But there's more according to

The British had encouraged slave and Indian revolts against the colonists. For example, in 1775, Lord Dunmore of Virginia, swore to members of the Virginia House of Burgesses that if "any Injury or insult were offered to himself" he would "declare Freedom to the Slaves, and reduce the City of Williamsburg to Ashes." The governors of North and South Carolina also were planning similar uprisings. General Gage, commander in chief of the British army in America, tried to persuade various of the Indian tribes to attack the colonists.
In Jefferson's original version of the Declaration, this charge was followed by a long passage condemning King George for having failed to suppress the slave trade to America. According to Jefferson's autobiography, Congress struck the passage from the final version of the Declaration in deference to South Carolina and Georgia, who wanted to continue the slave trade with Africa.
This is the stricken passage: "He has waged cruel war against human nature itself, violating its most sacred rights of life and liberty in the persons of a distant people who never offended him, captivating and carrying them into slavery in another hemisphere, or to incur miserable death in their transportation thither. This piratical warfare, the opprobrium of infidel powers, is the warfare of the Christian king of Great Britain. Determined to keep open a market where MEN should be bought and sold, he has prostituted his negative for suppressing every legislative attempt to prohibit or to restrain this execrable commerce: and that this assemblage of horrors might want no fact of distinguished die, he is now exciting those very people to rise in arms among us, and to purchase that liberty of which he has deprived them, by murdering the people upon whom he also obtruded them; thus paying off former crimes committed against the liberties of one people, with crimes which he urges them to commit against the lives of another." [This continues here.]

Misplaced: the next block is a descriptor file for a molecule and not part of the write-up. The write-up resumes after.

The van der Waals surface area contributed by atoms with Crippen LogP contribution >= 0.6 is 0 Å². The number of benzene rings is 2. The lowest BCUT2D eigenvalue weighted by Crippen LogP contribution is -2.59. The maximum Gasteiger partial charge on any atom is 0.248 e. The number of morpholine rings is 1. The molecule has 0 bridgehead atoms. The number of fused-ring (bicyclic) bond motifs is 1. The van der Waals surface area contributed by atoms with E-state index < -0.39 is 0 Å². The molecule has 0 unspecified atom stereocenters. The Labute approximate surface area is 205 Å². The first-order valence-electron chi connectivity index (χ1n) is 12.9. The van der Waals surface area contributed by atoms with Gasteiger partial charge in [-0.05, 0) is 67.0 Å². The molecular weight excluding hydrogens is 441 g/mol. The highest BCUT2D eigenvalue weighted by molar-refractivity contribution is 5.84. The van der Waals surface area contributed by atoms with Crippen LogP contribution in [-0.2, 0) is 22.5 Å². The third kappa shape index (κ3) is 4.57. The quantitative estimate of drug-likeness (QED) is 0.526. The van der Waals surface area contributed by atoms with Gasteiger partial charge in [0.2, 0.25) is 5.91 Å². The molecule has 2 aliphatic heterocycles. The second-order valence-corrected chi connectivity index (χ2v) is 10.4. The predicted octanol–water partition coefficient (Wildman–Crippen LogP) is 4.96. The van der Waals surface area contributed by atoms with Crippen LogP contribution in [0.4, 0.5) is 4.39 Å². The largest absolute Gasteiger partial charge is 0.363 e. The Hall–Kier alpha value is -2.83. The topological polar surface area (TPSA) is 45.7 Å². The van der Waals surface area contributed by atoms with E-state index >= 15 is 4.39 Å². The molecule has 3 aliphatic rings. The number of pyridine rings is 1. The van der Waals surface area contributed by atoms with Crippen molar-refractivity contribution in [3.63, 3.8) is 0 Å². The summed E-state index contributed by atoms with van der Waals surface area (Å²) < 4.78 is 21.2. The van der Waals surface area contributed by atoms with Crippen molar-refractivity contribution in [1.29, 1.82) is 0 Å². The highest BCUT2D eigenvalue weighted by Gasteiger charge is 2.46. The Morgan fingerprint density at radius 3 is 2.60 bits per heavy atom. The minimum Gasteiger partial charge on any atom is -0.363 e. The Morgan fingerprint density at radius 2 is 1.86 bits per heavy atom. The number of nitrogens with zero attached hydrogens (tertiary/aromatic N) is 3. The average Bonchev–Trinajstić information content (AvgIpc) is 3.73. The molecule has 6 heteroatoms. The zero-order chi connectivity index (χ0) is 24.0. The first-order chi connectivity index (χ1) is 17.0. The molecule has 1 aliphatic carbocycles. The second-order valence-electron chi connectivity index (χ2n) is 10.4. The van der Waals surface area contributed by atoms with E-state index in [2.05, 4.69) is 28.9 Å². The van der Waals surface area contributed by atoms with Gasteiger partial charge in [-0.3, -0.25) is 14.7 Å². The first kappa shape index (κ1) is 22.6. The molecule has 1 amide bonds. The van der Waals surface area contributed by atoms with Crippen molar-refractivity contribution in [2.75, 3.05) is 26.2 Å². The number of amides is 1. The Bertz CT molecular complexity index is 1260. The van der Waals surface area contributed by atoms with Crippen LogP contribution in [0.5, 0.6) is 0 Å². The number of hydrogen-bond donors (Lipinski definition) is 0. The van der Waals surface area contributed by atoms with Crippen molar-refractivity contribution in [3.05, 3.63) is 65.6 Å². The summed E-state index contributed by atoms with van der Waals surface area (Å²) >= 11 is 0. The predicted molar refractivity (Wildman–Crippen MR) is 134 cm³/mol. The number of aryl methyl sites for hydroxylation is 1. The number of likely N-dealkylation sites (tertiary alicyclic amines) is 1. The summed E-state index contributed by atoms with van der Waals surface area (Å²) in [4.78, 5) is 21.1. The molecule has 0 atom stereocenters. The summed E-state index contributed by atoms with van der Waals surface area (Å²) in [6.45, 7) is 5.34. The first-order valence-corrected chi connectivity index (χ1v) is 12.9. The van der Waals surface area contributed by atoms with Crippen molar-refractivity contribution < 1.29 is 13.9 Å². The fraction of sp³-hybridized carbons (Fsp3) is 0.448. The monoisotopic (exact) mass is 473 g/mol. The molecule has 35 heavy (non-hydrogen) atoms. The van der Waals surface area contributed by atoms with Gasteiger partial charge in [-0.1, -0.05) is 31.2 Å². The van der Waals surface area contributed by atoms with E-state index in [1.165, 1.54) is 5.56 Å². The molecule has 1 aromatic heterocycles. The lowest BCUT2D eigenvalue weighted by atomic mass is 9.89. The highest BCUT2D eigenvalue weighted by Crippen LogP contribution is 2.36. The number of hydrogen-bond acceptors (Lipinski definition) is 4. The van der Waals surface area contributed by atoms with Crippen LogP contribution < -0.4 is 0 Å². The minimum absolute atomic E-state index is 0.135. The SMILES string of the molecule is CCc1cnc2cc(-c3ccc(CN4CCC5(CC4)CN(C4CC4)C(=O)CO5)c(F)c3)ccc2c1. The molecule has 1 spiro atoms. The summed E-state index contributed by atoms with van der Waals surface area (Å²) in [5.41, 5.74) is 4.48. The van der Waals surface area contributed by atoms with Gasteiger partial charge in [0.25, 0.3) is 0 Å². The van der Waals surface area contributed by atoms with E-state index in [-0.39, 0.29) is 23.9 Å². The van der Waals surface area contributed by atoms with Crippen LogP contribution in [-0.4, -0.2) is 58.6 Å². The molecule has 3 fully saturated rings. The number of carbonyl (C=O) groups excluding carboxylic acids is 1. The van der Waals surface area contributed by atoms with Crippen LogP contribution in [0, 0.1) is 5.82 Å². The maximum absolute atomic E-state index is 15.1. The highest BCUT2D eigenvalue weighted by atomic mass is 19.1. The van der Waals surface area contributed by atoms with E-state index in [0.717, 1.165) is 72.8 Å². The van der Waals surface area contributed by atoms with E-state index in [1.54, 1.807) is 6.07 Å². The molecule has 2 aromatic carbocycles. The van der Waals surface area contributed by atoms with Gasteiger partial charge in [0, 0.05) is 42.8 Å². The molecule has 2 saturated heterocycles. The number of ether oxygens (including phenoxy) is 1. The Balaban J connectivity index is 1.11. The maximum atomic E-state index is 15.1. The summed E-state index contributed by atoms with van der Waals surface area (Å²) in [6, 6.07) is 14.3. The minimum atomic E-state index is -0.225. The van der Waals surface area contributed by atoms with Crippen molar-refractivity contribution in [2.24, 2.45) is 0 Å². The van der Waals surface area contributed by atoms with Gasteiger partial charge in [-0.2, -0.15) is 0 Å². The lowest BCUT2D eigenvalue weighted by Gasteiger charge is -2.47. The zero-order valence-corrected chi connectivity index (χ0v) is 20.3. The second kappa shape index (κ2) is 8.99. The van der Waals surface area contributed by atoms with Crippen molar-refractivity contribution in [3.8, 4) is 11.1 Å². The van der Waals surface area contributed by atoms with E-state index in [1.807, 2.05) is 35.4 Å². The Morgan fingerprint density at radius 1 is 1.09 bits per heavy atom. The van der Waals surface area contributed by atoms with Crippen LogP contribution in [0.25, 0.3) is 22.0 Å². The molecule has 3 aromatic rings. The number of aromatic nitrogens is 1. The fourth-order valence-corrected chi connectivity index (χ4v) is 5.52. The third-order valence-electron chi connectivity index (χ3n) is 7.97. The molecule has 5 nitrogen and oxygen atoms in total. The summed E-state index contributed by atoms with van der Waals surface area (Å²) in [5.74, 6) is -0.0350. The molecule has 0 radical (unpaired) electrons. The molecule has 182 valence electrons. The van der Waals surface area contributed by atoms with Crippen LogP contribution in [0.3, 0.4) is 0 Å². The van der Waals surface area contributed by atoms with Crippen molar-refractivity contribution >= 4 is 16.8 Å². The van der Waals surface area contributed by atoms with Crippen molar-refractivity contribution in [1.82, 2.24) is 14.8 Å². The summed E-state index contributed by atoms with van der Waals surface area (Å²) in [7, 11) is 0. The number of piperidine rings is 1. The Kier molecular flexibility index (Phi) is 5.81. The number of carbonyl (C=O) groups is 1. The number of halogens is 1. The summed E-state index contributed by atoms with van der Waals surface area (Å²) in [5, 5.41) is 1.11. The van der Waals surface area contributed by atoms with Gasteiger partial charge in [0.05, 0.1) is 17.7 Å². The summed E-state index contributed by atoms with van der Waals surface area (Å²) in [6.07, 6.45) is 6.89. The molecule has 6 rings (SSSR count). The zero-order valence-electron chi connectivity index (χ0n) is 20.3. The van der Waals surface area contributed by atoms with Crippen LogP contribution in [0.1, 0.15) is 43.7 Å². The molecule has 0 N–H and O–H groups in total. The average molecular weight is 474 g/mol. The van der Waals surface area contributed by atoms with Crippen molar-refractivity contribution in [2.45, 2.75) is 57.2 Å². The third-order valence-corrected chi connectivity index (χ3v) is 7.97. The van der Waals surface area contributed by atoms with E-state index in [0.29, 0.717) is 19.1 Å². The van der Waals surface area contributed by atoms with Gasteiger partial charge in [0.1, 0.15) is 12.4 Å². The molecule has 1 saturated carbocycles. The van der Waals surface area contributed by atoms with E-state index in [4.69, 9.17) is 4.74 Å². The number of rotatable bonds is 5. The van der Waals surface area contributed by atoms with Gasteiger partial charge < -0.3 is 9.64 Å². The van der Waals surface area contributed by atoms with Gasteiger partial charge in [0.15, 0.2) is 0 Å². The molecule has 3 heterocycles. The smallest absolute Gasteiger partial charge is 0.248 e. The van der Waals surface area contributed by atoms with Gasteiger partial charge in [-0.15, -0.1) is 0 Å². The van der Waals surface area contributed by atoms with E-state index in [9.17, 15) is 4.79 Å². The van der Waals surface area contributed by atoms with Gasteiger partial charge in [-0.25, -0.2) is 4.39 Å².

Voting Rights

Item #4
"He has called together legislative bodies at places unusual, uncomfortable, and distant from the depository of their public Records, for the sole purpose of fatiguing them into compliance with his measures."
 Just after the Supreme Court struck down Section 4 of the Voting Rights Act, which was aimed at preventing states from moving polling places to unusual, uncomfortable, and distant locations for the sole purpose of fatiguing voters into not voting, I see that these kinds of  practices were already well known in 1776.  In this case, the British set up legislative sessions where it would difficult if not impossible for colonists to attend and participate.  The point is trying to thwart an activity by making it hard to access.